Pericyte distribution and capillary dimensions were determined in tissue obtained at autopsy from human pectoral, abdominal, quadriceps femoris, and gastrocnemius muscle of 20 diabetics and 20 age- and sex-matched nondiabetics. Tissue was processed for electron microscopy, and morphometric data obtained from electron micrographs were used to calculate capillary circumference, the percentage of capillary circumference covered by pericytes, and capillary basement membrane width (CBMW). The numbers of vessels containing pericytes and the number of pericyte processes per vessel were tabulated as indices of pericyte distribution along capillaries. The presence of cellular debris within capillary basement membranes was tabulated as an index of pericyte necrosis.
Capillary circumference did not differ for controls and diabetics and did not vary between muscles from either group. CBMW was consistently thicker in diabetics than in controls and differences were greatest in lower extremity muscles. Pericytes were associated with virtually all vessels in lower extremity muscles of both normal and diabetic subjects. Although no differences were observed between controls and diabetics for each muscle examined, pericyte circumferential coverage of capillaries, as well as numbers of pericyte processes per capillary, increased significantly in the direction of head to foot for both controls and diabetics, paralleling increases in CBMW. Pericyte debris within capillary basement membranes also increased significantly in the direction of head to foot in both controls and diabetics and, in addition, occurred much more frequently in diabetics than in controls, with the greatest differences present in lower extremity muscles.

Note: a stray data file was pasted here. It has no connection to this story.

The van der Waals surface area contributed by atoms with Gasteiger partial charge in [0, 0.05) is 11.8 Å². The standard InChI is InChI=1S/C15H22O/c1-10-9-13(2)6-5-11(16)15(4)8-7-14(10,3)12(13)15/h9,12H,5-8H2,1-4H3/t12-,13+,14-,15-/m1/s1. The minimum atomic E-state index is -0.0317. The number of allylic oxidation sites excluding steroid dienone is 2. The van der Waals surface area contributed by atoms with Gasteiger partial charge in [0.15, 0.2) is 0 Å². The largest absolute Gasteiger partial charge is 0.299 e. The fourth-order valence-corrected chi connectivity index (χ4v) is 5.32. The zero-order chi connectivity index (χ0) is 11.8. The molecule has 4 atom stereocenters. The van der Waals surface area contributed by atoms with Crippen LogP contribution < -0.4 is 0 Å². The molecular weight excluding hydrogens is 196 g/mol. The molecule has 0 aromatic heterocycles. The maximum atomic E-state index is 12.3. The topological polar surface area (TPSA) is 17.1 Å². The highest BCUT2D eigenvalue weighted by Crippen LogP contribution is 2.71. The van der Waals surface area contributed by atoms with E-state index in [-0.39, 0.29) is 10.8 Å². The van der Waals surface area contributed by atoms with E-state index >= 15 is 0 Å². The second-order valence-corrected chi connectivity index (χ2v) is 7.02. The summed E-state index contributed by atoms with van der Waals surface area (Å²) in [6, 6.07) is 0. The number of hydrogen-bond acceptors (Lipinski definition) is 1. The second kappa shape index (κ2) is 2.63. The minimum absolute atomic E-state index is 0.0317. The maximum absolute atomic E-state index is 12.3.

These observations indicate that pericyte frequency and coverage of capillaries vary between different skeletal muscles, but not between controls and diabetics. These findings, coupled with the increased frequency of pericyte debris within capillary basement membranes of diabetics, suggest that: (1) pericyte degeneration and turnover are increased in skeletal muscle capillaries of diabetics, arid (2) pericyte degeneration is not limited to the retina in diabetes mellitus. A strong correlation between the presence of pericyte debris and capillary basement membrane thickening suggests that both may be linked to a common pathogenetic factor.